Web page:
Document Type



The Virginia Journal of Social Policy & the Law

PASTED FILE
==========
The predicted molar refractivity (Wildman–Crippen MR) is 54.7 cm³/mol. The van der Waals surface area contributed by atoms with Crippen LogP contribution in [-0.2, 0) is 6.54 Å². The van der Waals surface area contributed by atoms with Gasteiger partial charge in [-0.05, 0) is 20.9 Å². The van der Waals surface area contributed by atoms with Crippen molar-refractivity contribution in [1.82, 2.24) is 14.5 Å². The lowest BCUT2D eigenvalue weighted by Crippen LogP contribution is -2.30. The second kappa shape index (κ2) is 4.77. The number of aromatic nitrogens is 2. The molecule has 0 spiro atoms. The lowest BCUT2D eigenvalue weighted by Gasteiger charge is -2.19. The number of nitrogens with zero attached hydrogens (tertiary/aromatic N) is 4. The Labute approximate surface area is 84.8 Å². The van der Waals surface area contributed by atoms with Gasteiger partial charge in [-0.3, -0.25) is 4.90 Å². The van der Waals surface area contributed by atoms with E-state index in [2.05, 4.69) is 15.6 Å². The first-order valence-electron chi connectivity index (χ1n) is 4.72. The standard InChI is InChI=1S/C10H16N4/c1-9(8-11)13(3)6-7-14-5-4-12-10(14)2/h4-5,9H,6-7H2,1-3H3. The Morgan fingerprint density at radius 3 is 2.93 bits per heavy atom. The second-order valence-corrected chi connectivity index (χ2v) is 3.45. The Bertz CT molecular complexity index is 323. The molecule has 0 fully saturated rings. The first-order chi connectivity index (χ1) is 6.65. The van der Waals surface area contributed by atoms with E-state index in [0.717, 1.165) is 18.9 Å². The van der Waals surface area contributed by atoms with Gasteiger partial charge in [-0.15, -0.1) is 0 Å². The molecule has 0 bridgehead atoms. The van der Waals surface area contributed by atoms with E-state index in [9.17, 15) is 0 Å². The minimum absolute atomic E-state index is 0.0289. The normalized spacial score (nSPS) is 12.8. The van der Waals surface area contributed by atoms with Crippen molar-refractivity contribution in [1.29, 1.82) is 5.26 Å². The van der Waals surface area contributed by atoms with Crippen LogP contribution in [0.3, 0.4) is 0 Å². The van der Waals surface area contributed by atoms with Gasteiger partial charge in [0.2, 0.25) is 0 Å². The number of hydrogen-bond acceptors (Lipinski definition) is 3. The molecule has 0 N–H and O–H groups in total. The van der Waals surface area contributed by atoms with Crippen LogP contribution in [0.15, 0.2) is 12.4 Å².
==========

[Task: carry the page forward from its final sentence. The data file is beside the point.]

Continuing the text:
This article examines the previously unappreciated common ground between scholars and advocates who work to eliminate poverty, and scholars and advocates who work on intellectual property issues in the public interest. The article first illustrates how scholars and advocates working on poverty and on public interest intellectual property have relied on rights talk to frame their social movements. Under the conventional narrative, the framing has accentuated differences between the movements. As the Article explains, the two movements share core principles and should recognize shared interests and goals. By developing a new model of how to view public interest movements, the Article analyzes both social movements in a light that brings common ground to the fore. Using this reframed perspective, the Article then demonstrates the benefits of collaboration between the two social movements by offering three examples of how the two movements can productively work together.